First test and most important lesson of the year
I think the first test went well (blueberries were a hit). We had a 2 hour block, spent the first hour preparing (sending kids off in groups to have one volunteer explain a problem to others) and by the end, everyone felt sufficiently prepared. After looking at the exams, I was impressed by two things:
- With the exception of a couple of minor errors in reading motion maps or velocity graphs, my students have the most solid understanding of this material at this point than any other class I’ve taught in the past. Could it be I’m sticking more closely to modeling? Could it be that I didn’t try to shove all fo 1-d kinematics (velocity and acceleration) down their throats at the same time? Maybe. Also, a bit thanks to Kelly O’ Shea, who had the great idea to teach Constant Velocity Particle Model, and follow that up with the Balanced Forces Particle Model, before going on to acceleration. I think this is going to be a win.
- I told my students that I really want them to be focusing on form and process. Many problems they’re doing now seem easy—so mcuh so they can do the math in their head. We talked about a how a baseball player might feel really comfortable with with a sub-optimal swing when hitting off the pitching machine at low speed, but really, the should practice the correct swing they’re going to need to be able to keep up with Roy Halliday. So this means they can’t just write down answers, they need to start with an argument, which should begin with a general equation, like , and every time they write a number they must write a unit (this gets them to work symbolically for longer, which I think really helps honors students begin to explore the innards of problems). I told them yesterday, that if they did not do these things, I would assume they are still working to master the topic, and award them a 2 (instead of a 3—mastery). They seemed to see the wisdom in this, and so when I graded their exams, I only needed to invoke this rule TWICE in fifteen exams. I was stunned.
Equally stunning was the some of the takeaway from the mindset discussion with my Intro Phsycics class. A little bit of background. My school is pre 1st (our euphemism for Kindergarten) to 12th. All of the students I teach are freshman, and today was their 10th day of high school.
I took my students’ thoughts about their peers’ and their own mindset, and quickly tossed them into a keynote. Here it is.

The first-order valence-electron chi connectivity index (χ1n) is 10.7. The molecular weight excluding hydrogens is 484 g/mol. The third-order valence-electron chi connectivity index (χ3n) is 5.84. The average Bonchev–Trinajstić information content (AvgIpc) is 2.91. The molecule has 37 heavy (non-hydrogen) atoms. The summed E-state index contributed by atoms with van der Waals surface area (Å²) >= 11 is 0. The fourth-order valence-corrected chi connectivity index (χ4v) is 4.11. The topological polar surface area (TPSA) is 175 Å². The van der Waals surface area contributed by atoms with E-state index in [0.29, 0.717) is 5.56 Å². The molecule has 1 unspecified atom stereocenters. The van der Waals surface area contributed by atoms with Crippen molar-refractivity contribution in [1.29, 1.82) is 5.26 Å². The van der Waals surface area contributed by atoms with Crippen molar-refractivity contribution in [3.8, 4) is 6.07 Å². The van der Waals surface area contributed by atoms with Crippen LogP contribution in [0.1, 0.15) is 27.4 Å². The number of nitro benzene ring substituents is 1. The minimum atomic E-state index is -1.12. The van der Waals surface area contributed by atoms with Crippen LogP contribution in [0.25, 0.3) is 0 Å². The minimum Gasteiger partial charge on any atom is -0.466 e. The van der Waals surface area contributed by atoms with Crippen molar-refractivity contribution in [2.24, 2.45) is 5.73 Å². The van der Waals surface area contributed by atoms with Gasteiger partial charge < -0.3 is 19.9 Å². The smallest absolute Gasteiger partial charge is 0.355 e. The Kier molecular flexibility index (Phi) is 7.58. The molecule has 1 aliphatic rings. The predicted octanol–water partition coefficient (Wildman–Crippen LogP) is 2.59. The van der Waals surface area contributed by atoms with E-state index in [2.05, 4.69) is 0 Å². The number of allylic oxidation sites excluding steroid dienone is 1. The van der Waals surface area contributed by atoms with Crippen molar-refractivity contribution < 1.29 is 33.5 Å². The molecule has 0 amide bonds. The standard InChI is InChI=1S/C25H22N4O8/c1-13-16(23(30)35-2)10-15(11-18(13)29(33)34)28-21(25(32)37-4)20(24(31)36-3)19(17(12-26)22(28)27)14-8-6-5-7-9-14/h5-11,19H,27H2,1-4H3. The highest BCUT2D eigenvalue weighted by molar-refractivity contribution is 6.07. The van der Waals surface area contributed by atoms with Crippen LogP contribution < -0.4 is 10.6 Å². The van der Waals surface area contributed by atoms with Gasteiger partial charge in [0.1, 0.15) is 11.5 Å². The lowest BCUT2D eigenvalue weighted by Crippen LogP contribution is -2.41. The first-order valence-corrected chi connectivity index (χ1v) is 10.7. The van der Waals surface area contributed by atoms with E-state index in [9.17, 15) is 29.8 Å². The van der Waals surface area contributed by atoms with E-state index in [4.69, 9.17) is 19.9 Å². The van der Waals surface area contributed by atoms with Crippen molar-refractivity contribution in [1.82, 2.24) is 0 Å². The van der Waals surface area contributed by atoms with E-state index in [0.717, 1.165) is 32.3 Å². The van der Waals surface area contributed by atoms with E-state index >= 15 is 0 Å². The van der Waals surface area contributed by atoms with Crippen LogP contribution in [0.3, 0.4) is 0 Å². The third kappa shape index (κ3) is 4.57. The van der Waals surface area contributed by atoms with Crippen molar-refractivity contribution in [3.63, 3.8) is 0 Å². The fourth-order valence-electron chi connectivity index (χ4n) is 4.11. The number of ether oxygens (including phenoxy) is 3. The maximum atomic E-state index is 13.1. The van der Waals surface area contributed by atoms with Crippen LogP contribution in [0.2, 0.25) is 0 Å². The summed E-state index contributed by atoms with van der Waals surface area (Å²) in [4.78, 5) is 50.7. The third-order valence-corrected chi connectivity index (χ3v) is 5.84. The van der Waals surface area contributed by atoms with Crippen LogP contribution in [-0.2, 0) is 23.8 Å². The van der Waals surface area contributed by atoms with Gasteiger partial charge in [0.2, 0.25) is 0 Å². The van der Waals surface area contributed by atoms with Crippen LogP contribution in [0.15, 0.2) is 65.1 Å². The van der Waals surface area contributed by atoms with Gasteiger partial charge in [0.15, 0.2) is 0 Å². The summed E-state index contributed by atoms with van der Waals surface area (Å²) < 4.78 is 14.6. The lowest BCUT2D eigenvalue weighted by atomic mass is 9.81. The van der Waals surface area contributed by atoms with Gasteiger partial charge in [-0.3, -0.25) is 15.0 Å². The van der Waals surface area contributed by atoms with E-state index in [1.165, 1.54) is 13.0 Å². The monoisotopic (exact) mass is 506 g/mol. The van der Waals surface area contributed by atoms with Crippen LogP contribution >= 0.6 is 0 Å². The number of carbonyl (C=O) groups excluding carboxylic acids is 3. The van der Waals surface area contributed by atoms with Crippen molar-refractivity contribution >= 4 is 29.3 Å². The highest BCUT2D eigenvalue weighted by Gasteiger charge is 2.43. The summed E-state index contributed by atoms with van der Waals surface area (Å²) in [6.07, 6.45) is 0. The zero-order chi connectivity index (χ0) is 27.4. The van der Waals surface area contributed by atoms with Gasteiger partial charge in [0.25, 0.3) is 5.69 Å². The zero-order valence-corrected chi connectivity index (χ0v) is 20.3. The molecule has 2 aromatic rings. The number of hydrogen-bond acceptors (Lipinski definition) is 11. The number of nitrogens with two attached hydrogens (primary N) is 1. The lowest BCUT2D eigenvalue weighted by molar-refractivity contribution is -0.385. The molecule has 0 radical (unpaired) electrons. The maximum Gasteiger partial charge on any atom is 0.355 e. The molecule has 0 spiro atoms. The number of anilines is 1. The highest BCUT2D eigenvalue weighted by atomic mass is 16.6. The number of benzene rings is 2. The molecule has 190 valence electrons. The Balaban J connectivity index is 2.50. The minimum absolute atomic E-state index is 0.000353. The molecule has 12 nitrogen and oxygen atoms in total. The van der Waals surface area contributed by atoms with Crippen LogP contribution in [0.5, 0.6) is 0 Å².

Depressing, huh? I try to imagine my soon-to-be-born daughter wiriting these words in 13 or 14 years, and it almost brings me to tears.
We did have an incredible discussion about the powerful role mindset plays in our lives. All of the kids were shocked that one word of praise could make such a difference in a child’s willingness to take on challenges, and they all seemed to understand the need to move toward a growth mindset, but I think we all see the road is incredibly hard. I feel like I can honestly say that I’ve done everything in my power to make my class support and encourage the “growth” mindset (SBG, modeling, student-centered group work, lots of opportunities for feedback), but I know beyond my walls there are tons of things out there that push them toward the fixed mindset (starting with the fact that our freshman have to take the PSAT in a little less than 2 months). And this leaves me wondering what I can do to change things. I think my innovation incubator project, which borrows heavily from Study Hacks is certainly a step in the right direction, but I wonder if I should/could do more. Should I share this feedback with the administration?
But I do teach one junior, a new student, recently arrived from Mexico, and when I read her responses this afternoon, I think my hope for progress was restored:
My closest friends have “growth” mindset. Some of them love getting A’s, but that does not imply that they have “fixed” mindset. All of them love to learn and improve, no matter what. They may be considered as the nerds of the class, however, I know enough to say that they love improving on everything. All of my friends, and I love to learn, ask questions, and participate in good discussions. My best friend is the perfect example of “growth” mindset. He will always do his best to study for an exam, but never enough to say that he has mastered the subject. He takes the exam and always tells me that he did what he could, and once the teacher hands the exams over to us with a grade, he always gets around a C. Even though he never scores an A, he is without a doubt the smartest 16 year old. He ALWAYS asks questions, or answers them, and LOVES when people correct him. I have never witnessed him making the same mistake twice. He always looks for improvement, and new challenges, instead of worrying about the final grade.